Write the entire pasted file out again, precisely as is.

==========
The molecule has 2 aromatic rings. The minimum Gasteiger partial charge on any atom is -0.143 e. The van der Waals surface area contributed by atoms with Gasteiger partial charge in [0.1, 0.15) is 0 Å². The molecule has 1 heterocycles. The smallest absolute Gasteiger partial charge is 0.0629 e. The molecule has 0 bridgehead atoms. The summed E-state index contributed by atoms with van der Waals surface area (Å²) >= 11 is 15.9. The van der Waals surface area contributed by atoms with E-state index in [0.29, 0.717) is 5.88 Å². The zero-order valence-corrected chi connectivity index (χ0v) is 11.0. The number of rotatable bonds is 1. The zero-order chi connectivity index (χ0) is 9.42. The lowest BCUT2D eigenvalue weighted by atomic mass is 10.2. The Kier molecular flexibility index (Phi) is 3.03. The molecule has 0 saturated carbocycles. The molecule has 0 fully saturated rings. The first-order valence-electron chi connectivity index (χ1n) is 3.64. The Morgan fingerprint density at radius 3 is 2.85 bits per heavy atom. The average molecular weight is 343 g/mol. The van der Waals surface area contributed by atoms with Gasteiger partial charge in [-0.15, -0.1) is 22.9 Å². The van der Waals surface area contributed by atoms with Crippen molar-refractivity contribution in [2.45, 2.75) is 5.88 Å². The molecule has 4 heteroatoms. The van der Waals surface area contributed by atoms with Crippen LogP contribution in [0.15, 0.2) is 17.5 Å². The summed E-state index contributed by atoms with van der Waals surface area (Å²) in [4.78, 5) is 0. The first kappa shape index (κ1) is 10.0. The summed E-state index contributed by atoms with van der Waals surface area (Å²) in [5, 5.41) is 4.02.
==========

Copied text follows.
The molecule has 2 aromatic rings. The minimum Gasteiger partial charge on any atom is -0.143 e. The van der Waals surface area contributed by atoms with Gasteiger partial charge in [0.1, 0.15) is 0 Å². The molecule has 1 heterocycles. The smallest absolute Gasteiger partial charge is 0.0629 e. The molecule has 0 bridgehead atoms. The summed E-state index contributed by atoms with van der Waals surface area (Å²) >= 11 is 15.9. The van der Waals surface area contributed by atoms with E-state index in [0.29, 0.717) is 5.88 Å². The zero-order valence-corrected chi connectivity index (χ0v) is 11.0. The number of rotatable bonds is 1. The zero-order chi connectivity index (χ0) is 9.42. The lowest BCUT2D eigenvalue weighted by atomic mass is 10.2. The Kier molecular flexibility index (Phi) is 3.03. The molecule has 0 saturated carbocycles. The molecule has 0 fully saturated rings. The first-order valence-electron chi connectivity index (χ1n) is 3.64. The Morgan fingerprint density at radius 3 is 2.85 bits per heavy atom. The average molecular weight is 343 g/mol. The van der Waals surface area contributed by atoms with Gasteiger partial charge in [-0.15, -0.1) is 22.9 Å². The van der Waals surface area contributed by atoms with Crippen molar-refractivity contribution in [2.45, 2.75) is 5.88 Å². The molecule has 4 heteroatoms. The van der Waals surface area contributed by atoms with Crippen LogP contribution in [0.15, 0.2) is 17.5 Å². The summed E-state index contributed by atoms with van der Waals surface area (Å²) in [4.78, 5) is 0. The first kappa shape index (κ1) is 10.0. The summed E-state index contributed by atoms with van der Waals surface area (Å²) in [5, 5.41) is 4.02.